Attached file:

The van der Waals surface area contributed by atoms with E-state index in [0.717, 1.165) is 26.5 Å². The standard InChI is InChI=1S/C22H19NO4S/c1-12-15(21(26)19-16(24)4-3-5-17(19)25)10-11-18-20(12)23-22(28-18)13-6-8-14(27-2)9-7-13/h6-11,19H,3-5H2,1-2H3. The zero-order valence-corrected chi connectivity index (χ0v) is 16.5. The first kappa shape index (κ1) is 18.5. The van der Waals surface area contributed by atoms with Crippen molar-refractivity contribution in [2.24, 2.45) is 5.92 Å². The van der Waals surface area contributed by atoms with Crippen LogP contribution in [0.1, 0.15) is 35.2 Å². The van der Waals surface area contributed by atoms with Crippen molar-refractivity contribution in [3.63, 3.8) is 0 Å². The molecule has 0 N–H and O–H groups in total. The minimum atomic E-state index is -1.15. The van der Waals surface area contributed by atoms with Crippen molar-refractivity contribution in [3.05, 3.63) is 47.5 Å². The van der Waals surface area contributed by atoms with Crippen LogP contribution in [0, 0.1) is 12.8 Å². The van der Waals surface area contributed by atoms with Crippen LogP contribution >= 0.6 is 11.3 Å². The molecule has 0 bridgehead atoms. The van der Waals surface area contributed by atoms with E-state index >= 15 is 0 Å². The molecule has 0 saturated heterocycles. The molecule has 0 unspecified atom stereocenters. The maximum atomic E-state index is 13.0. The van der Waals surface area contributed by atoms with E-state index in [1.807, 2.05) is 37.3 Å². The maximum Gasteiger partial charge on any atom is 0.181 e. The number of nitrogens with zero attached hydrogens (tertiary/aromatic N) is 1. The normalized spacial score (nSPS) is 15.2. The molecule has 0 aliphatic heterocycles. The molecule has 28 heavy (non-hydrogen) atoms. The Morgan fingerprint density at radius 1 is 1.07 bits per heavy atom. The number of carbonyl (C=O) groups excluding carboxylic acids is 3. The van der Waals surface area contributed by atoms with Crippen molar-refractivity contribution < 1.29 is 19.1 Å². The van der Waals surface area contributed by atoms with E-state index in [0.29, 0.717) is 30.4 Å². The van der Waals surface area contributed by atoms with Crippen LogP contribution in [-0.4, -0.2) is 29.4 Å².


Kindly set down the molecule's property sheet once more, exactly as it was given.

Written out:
The van der Waals surface area contributed by atoms with E-state index in [0.717, 1.165) is 26.5 Å². The standard InChI is InChI=1S/C22H19NO4S/c1-12-15(21(26)19-16(24)4-3-5-17(19)25)10-11-18-20(12)23-22(28-18)13-6-8-14(27-2)9-7-13/h6-11,19H,3-5H2,1-2H3. The zero-order valence-corrected chi connectivity index (χ0v) is 16.5. The first kappa shape index (κ1) is 18.5. The van der Waals surface area contributed by atoms with Crippen molar-refractivity contribution in [2.24, 2.45) is 5.92 Å². The van der Waals surface area contributed by atoms with Crippen LogP contribution in [0.1, 0.15) is 35.2 Å². The van der Waals surface area contributed by atoms with Crippen molar-refractivity contribution in [3.63, 3.8) is 0 Å². The molecule has 0 N–H and O–H groups in total. The minimum atomic E-state index is -1.15. The van der Waals surface area contributed by atoms with Crippen molar-refractivity contribution in [3.05, 3.63) is 47.5 Å². The van der Waals surface area contributed by atoms with Crippen LogP contribution in [0, 0.1) is 12.8 Å². The van der Waals surface area contributed by atoms with Crippen LogP contribution >= 0.6 is 11.3 Å². The molecule has 0 bridgehead atoms. The van der Waals surface area contributed by atoms with E-state index >= 15 is 0 Å². The molecule has 0 saturated heterocycles. The molecule has 0 unspecified atom stereocenters. The maximum atomic E-state index is 13.0. The van der Waals surface area contributed by atoms with E-state index in [1.807, 2.05) is 37.3 Å². The maximum Gasteiger partial charge on any atom is 0.181 e. The number of nitrogens with zero attached hydrogens (tertiary/aromatic N) is 1. The normalized spacial score (nSPS) is 15.2. The molecule has 0 aliphatic heterocycles. The molecule has 28 heavy (non-hydrogen) atoms. The Morgan fingerprint density at radius 1 is 1.07 bits per heavy atom. The number of carbonyl (C=O) groups excluding carboxylic acids is 3. The van der Waals surface area contributed by atoms with Crippen molar-refractivity contribution < 1.29 is 19.1 Å². The van der Waals surface area contributed by atoms with E-state index in [0.29, 0.717) is 30.4 Å². The van der Waals surface area contributed by atoms with Crippen LogP contribution in [-0.4, -0.2) is 29.4 Å².